Last September, Mayor Lori Lightfoot became the first Chicago mayor to launch a plan to remove Chicago's toxic lead service lines — pipes that connect most Chicago homes to the water main.
- The plan aimed to remove 650 lead lines from low-income homes in the first year using $15 million in federal block grants.
Yes, but: The Chicago Department of Water Management has removed just six. Water officials say the program's extensive paperwork requirements are slowing them down.
Why it matters: With 400,000 toxic lead service lines in the ground, Chicago has more than any other US city. The toxin — which has shown up in the water of two-thirds of tested homes — can cause brain damage and heart disease.
What they're saying: "I've not been shy about expressing my deep disappointment," in the slow pace of removal, Lightfoot told Axios in a wide-ranging interview yesterday. "Absolutely more has to be done."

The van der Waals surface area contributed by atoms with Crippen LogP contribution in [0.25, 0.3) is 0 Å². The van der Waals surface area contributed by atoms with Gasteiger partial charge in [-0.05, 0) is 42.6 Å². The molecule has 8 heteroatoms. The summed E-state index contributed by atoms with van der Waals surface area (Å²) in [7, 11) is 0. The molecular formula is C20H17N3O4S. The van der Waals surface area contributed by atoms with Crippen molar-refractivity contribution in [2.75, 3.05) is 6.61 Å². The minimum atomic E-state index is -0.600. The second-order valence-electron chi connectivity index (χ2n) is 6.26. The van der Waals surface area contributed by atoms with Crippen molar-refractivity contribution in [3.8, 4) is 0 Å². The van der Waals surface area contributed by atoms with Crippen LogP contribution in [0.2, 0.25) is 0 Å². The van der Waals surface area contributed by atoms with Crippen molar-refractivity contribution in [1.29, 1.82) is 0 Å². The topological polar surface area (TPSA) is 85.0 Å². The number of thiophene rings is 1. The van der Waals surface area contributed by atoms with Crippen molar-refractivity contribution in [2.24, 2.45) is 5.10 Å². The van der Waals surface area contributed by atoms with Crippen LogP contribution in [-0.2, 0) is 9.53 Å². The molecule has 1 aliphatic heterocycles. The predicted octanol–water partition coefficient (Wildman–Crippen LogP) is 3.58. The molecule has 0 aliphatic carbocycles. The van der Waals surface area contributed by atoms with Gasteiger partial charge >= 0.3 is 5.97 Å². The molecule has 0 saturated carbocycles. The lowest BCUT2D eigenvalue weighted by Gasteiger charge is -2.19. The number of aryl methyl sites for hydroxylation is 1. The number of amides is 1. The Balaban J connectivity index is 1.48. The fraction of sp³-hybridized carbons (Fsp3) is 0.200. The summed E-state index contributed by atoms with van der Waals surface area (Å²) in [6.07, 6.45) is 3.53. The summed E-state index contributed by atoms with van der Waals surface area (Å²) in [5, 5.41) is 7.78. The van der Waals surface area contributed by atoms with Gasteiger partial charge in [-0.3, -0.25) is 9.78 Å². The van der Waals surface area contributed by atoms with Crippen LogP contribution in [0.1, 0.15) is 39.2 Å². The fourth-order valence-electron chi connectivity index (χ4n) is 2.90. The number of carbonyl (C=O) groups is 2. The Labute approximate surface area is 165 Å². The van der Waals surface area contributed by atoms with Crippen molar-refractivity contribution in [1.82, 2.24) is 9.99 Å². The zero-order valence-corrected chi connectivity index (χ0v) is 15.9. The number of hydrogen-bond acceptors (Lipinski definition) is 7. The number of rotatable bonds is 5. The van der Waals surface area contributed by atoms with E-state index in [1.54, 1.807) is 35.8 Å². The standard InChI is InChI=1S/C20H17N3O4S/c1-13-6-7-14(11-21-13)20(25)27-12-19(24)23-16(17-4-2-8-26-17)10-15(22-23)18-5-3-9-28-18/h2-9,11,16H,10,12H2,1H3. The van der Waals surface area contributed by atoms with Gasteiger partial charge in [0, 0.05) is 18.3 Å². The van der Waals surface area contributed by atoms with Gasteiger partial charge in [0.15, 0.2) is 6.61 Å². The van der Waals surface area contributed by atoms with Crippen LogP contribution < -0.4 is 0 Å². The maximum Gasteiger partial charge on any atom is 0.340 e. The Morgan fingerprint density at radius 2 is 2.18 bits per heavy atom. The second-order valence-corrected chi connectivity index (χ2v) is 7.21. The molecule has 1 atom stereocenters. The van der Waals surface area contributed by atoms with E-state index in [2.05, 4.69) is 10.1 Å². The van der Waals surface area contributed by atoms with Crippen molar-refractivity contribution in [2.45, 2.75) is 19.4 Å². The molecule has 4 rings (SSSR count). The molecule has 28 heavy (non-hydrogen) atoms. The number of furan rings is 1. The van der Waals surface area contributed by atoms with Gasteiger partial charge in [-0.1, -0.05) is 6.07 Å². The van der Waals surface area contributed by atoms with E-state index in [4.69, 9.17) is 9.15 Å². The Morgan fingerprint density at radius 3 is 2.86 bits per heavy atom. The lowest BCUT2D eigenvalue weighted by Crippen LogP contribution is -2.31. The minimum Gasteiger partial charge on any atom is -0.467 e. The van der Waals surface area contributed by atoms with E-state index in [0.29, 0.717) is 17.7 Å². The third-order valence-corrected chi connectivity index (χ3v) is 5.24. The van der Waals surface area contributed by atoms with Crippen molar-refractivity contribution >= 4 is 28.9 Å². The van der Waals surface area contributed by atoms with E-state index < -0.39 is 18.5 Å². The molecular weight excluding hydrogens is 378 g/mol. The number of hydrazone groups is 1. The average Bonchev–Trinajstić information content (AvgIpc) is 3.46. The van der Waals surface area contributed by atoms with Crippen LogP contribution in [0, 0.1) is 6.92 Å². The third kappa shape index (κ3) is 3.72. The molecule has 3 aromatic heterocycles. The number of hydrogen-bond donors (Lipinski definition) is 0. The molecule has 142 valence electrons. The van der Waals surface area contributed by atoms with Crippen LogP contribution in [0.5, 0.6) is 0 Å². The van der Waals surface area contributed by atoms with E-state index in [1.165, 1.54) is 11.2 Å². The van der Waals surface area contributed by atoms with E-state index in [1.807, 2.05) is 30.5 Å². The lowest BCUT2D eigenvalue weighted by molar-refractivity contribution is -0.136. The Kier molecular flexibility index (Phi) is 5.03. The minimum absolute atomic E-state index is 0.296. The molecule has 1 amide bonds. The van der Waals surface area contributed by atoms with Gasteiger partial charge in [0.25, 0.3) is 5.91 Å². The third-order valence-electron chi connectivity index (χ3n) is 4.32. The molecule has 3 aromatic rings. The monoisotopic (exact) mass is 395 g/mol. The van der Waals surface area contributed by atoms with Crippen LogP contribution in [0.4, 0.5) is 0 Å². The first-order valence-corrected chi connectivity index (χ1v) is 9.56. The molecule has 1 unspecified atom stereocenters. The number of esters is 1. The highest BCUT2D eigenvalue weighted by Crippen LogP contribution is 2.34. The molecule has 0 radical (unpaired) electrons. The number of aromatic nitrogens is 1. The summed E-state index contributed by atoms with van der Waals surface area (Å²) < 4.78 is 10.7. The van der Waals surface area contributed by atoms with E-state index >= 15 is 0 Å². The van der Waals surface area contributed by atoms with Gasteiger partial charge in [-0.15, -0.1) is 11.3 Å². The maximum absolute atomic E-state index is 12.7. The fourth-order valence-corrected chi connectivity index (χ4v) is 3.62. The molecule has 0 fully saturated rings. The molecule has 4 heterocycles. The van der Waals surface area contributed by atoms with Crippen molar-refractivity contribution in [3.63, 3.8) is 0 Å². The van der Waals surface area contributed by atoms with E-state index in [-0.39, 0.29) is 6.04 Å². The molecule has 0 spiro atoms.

Her focus: "Doing a lot better work reaching out to folks and letting them know, particularly low-income households," that they can apply for free line removals.
The responsibility: "I've been very clear with [Water] commissioner [Andrea Cheng] that this is too slow. And that this is on her and her team to get the job done."
Recent change: "I now have a regular readout on what the progress is ... and I expect to see a significant turnaround in the work that's being done for it."
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